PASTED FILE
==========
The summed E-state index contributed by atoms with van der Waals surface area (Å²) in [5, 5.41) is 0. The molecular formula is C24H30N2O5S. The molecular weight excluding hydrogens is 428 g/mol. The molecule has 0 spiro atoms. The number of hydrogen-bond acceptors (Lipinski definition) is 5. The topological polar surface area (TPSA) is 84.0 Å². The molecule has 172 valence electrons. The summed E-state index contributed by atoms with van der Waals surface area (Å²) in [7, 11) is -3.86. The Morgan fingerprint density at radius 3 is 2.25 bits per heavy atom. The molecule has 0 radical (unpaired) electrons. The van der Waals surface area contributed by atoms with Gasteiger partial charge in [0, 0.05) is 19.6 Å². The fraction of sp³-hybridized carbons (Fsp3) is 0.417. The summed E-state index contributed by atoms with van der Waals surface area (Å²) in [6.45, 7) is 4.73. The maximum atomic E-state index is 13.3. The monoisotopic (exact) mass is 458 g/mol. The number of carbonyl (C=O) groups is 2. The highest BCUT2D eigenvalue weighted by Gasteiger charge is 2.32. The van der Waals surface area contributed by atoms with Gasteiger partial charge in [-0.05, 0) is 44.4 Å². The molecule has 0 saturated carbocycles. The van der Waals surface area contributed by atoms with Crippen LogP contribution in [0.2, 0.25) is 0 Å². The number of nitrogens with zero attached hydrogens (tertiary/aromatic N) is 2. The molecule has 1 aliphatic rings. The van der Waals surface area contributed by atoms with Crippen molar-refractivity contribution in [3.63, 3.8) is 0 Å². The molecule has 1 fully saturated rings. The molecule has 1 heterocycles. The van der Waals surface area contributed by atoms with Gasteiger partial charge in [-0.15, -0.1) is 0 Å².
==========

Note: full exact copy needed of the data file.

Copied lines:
The summed E-state index contributed by atoms with van der Waals surface area (Å²) in [5, 5.41) is 0. The molecular formula is C24H30N2O5S. The molecular weight excluding hydrogens is 428 g/mol. The molecule has 0 spiro atoms. The number of hydrogen-bond acceptors (Lipinski definition) is 5. The topological polar surface area (TPSA) is 84.0 Å². The molecule has 172 valence electrons. The summed E-state index contributed by atoms with van der Waals surface area (Å²) in [7, 11) is -3.86. The Morgan fingerprint density at radius 3 is 2.25 bits per heavy atom. The molecule has 0 radical (unpaired) electrons. The van der Waals surface area contributed by atoms with Gasteiger partial charge in [0, 0.05) is 19.6 Å². The fraction of sp³-hybridized carbons (Fsp3) is 0.417. The summed E-state index contributed by atoms with van der Waals surface area (Å²) in [6.45, 7) is 4.73. The maximum atomic E-state index is 13.3. The monoisotopic (exact) mass is 458 g/mol. The number of carbonyl (C=O) groups is 2. The highest BCUT2D eigenvalue weighted by Gasteiger charge is 2.32. The van der Waals surface area contributed by atoms with Gasteiger partial charge in [-0.05, 0) is 44.4 Å². The molecule has 0 saturated carbocycles. The van der Waals surface area contributed by atoms with Crippen LogP contribution in [0.2, 0.25) is 0 Å². The number of nitrogens with zero attached hydrogens (tertiary/aromatic N) is 2. The molecule has 1 aliphatic rings. The van der Waals surface area contributed by atoms with Crippen molar-refractivity contribution in [3.63, 3.8) is 0 Å². The molecule has 1 fully saturated rings. The molecule has 1 heterocycles. The van der Waals surface area contributed by atoms with Gasteiger partial charge in [-0.15, -0.1) is 0 Å².